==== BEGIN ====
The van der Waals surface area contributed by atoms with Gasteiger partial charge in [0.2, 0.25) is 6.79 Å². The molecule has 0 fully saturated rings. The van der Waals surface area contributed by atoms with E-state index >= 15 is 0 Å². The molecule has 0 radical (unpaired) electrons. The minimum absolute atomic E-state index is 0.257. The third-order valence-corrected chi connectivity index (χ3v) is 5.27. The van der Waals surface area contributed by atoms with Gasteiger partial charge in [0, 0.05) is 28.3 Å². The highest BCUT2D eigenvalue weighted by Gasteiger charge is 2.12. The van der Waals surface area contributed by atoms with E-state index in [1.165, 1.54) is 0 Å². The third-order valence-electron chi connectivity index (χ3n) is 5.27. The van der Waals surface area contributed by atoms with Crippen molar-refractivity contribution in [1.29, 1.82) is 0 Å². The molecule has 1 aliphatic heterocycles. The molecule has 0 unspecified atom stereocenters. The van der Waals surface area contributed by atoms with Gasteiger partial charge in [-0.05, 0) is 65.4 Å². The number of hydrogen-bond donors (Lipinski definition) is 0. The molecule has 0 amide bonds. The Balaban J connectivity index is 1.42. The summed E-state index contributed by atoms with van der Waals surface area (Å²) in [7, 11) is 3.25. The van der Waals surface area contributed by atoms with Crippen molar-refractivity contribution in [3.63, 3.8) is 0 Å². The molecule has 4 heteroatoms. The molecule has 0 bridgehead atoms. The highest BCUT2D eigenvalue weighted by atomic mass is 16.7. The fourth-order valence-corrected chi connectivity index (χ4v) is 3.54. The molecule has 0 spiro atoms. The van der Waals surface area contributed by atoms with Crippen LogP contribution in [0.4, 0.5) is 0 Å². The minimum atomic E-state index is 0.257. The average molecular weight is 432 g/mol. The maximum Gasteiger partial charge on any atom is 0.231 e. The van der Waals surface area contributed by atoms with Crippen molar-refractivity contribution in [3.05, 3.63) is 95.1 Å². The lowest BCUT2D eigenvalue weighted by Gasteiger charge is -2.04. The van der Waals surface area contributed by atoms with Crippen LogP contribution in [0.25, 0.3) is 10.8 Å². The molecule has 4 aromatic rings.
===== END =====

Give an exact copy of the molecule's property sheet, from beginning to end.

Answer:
The van der Waals surface area contributed by atoms with Gasteiger partial charge in [0.2, 0.25) is 6.79 Å². The molecule has 0 fully saturated rings. The van der Waals surface area contributed by atoms with E-state index >= 15 is 0 Å². The molecule has 0 radical (unpaired) electrons. The minimum absolute atomic E-state index is 0.257. The third-order valence-corrected chi connectivity index (χ3v) is 5.27. The van der Waals surface area contributed by atoms with Gasteiger partial charge in [0, 0.05) is 28.3 Å². The highest BCUT2D eigenvalue weighted by Gasteiger charge is 2.12. The van der Waals surface area contributed by atoms with E-state index in [1.165, 1.54) is 0 Å². The third-order valence-electron chi connectivity index (χ3n) is 5.27. The van der Waals surface area contributed by atoms with Crippen molar-refractivity contribution in [1.29, 1.82) is 0 Å². The molecule has 1 aliphatic heterocycles. The molecule has 0 unspecified atom stereocenters. The van der Waals surface area contributed by atoms with Gasteiger partial charge in [-0.05, 0) is 65.4 Å². The number of hydrogen-bond donors (Lipinski definition) is 0. The molecule has 0 amide bonds. The Balaban J connectivity index is 1.42. The summed E-state index contributed by atoms with van der Waals surface area (Å²) in [7, 11) is 3.25. The van der Waals surface area contributed by atoms with Crippen molar-refractivity contribution in [3.63, 3.8) is 0 Å². The molecule has 4 heteroatoms. The molecule has 0 bridgehead atoms. The highest BCUT2D eigenvalue weighted by atomic mass is 16.7. The fourth-order valence-corrected chi connectivity index (χ4v) is 3.54. The molecule has 0 spiro atoms. The van der Waals surface area contributed by atoms with Crippen LogP contribution in [0.4, 0.5) is 0 Å². The minimum atomic E-state index is 0.257. The average molecular weight is 432 g/mol. The maximum Gasteiger partial charge on any atom is 0.231 e. The van der Waals surface area contributed by atoms with Crippen molar-refractivity contribution in [3.05, 3.63) is 95.1 Å². The lowest BCUT2D eigenvalue weighted by Gasteiger charge is -2.04. The van der Waals surface area contributed by atoms with Crippen LogP contribution in [0.25, 0.3) is 10.8 Å². The molecule has 4 aromatic rings.